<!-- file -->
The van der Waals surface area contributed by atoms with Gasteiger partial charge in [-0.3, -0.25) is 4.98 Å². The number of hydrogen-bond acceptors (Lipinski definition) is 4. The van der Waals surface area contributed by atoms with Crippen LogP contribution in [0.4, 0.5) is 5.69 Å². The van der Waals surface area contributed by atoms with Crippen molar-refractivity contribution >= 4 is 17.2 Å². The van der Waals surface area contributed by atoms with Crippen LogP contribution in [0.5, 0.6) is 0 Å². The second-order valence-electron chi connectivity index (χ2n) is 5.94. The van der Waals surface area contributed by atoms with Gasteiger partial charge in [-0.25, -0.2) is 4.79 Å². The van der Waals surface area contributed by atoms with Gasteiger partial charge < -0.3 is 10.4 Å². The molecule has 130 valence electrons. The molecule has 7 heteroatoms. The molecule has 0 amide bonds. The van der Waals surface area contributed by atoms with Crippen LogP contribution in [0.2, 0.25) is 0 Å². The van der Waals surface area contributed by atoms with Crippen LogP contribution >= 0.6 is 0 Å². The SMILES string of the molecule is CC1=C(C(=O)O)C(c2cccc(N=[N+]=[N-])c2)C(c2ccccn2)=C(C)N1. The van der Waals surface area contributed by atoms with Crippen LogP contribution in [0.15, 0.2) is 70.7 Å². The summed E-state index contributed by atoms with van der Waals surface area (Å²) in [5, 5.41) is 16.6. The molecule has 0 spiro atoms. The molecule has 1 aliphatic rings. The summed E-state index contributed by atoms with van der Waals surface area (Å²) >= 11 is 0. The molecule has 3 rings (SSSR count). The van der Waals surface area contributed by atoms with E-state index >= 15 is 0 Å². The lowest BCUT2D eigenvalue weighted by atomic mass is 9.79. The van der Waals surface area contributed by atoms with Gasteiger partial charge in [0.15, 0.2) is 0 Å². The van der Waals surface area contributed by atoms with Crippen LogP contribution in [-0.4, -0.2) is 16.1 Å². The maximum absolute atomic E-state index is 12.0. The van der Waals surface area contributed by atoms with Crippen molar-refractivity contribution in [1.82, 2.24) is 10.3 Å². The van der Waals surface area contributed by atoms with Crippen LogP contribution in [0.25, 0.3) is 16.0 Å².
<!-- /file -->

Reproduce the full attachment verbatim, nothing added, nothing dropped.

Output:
The van der Waals surface area contributed by atoms with Gasteiger partial charge in [-0.3, -0.25) is 4.98 Å². The number of hydrogen-bond acceptors (Lipinski definition) is 4. The van der Waals surface area contributed by atoms with Crippen LogP contribution in [0.4, 0.5) is 5.69 Å². The van der Waals surface area contributed by atoms with Crippen molar-refractivity contribution >= 4 is 17.2 Å². The van der Waals surface area contributed by atoms with Crippen LogP contribution in [0.5, 0.6) is 0 Å². The second-order valence-electron chi connectivity index (χ2n) is 5.94. The van der Waals surface area contributed by atoms with Gasteiger partial charge in [-0.25, -0.2) is 4.79 Å². The van der Waals surface area contributed by atoms with Gasteiger partial charge < -0.3 is 10.4 Å². The molecule has 130 valence electrons. The molecule has 7 heteroatoms. The molecule has 0 amide bonds. The van der Waals surface area contributed by atoms with Crippen LogP contribution in [0.2, 0.25) is 0 Å². The van der Waals surface area contributed by atoms with Crippen LogP contribution >= 0.6 is 0 Å². The SMILES string of the molecule is CC1=C(C(=O)O)C(c2cccc(N=[N+]=[N-])c2)C(c2ccccn2)=C(C)N1. The van der Waals surface area contributed by atoms with Crippen LogP contribution in [0.15, 0.2) is 70.7 Å². The summed E-state index contributed by atoms with van der Waals surface area (Å²) in [5, 5.41) is 16.6. The molecule has 0 spiro atoms. The molecule has 1 aliphatic rings. The summed E-state index contributed by atoms with van der Waals surface area (Å²) >= 11 is 0. The molecule has 3 rings (SSSR count). The van der Waals surface area contributed by atoms with E-state index >= 15 is 0 Å². The lowest BCUT2D eigenvalue weighted by atomic mass is 9.79. The van der Waals surface area contributed by atoms with Gasteiger partial charge in [0.15, 0.2) is 0 Å². The van der Waals surface area contributed by atoms with Crippen LogP contribution in [-0.4, -0.2) is 16.1 Å². The maximum absolute atomic E-state index is 12.0. The van der Waals surface area contributed by atoms with Crippen molar-refractivity contribution in [1.82, 2.24) is 10.3 Å². The van der Waals surface area contributed by atoms with Crippen LogP contribution in [0.25, 0.3) is 16.0 Å².